A senior United Kingdom politician claimed on Tuesday that the Indian government withdrew with little explanation its invitation to him to be part of an European Union delegation currently on a visit to Kashmir after he demanded to speak with local people without a police escort.
A delegation of 23 MPs from the European Union reached Srinagar on Tuesday for a two-day visit during which they will be briefed on the situation by government officials and also meet a cross-section of local people.
The team originally comprised 27 parliamentarians, mostly from extreme right or right wing parties, but four did not travel to Kashmir and have reportedly returned to their respective countries, officials said.
Liberal Democrat Member of the European Parliament Chris Davies said the decision showed the Indian government was trying to hide the "reality of its actions" and blocking absolute freedom of the press.
"I am not prepared to take part in a PR stunt for the Modi government and pretend that all is well. It is very clear that democratic principles are being subverted in Kashmir, and the world needs to start taking notice," said Davies, whose invite for the visit between October 27 and 30 was reportedly rescinded.
On Monday, the members of the European Parliament met Prime Minister Narendra Modi in Delhi during which he expressed hope that they have a fruitful visit to various parts of the country, including to Jammu and Kashmir.
"Their visit to Jammu and Kashmir should give the delegation a better understanding of the cultural and religious diversity of the region of Jammu, Kashmir and Ladakh, apart from giving them a clear view of the development and government priorities of the region," a statement from the Prime Minister's Office said.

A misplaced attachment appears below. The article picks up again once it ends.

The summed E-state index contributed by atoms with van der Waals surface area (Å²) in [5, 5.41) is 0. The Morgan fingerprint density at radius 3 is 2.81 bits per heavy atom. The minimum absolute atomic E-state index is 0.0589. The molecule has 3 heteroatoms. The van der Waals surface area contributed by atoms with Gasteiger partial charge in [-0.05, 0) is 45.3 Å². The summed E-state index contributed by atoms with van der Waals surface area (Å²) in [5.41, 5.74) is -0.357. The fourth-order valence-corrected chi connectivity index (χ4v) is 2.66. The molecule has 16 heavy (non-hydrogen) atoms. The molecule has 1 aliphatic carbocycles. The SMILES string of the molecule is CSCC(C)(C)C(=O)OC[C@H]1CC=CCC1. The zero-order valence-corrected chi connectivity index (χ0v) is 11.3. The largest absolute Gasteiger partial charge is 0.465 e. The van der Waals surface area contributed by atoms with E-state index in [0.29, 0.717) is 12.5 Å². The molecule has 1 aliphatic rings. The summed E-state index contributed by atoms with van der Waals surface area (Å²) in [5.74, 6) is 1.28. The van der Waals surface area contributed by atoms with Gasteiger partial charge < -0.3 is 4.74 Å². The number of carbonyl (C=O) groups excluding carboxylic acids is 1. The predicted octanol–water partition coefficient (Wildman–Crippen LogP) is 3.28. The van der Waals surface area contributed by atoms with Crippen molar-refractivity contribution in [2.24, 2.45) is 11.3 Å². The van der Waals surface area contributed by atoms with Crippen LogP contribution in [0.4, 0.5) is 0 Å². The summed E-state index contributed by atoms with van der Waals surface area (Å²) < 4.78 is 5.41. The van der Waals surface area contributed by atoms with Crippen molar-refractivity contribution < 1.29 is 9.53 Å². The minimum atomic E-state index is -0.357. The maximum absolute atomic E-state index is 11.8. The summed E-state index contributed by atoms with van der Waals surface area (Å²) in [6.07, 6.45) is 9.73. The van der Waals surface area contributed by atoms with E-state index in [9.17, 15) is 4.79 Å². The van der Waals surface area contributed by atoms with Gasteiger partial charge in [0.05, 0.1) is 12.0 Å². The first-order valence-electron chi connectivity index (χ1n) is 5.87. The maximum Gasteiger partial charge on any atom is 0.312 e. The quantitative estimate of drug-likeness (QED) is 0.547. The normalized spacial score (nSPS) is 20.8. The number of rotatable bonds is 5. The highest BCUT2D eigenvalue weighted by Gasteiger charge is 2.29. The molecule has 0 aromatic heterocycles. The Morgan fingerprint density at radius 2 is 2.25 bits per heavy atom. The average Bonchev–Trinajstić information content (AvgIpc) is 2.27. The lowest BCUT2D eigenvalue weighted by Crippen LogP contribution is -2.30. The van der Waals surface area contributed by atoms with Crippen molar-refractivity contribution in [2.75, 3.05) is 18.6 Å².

Davies, who represents his UK constituents from the north-west of England in the EU Parliament, was reportedly invited by the Indian officials to visit Jammu and Kashmir two months after the government revoked Article 370 in the region to bring it in line with the rest of the country.
But Davies claims the invitation was "promptly withdrawn with little explanation" after he insisted he must be free to talk with local people, unaccompanied by police or security forces, and invite journalists without interrogation.
"What is it that the Indian government has to hide? Why will it not give journalists and visiting politicians free access to speak with local people? I represent thousands of people in the North West of England who have family associations with Kashmir. They want to be able to speak freely to their relatives. They want their voices to be heard," he said.
"I fear that this is not going to end well. Governments do not win the hearts and minds of people by taking away their freedoms and imposing military rule. The risk of a violent backlash is all too evident," Davies said.
His office said that the MEP would like to visit the region at a future date as he represents the North West of England, which has thousands of constituents of Kashmiri heritage with many having relatives in Kashmir.
"Communication difficulties with families is just as one of the issues that has been raised with him," a spokesperson said.
The EU delegation's visit is the first India has allowed for a foreign delegation to the Valley since August 5 when Jammu and Kashmir's special status was revoked by the Indian government.
India has categorically told the international community that the scrapping of Article 370 was an internal matter.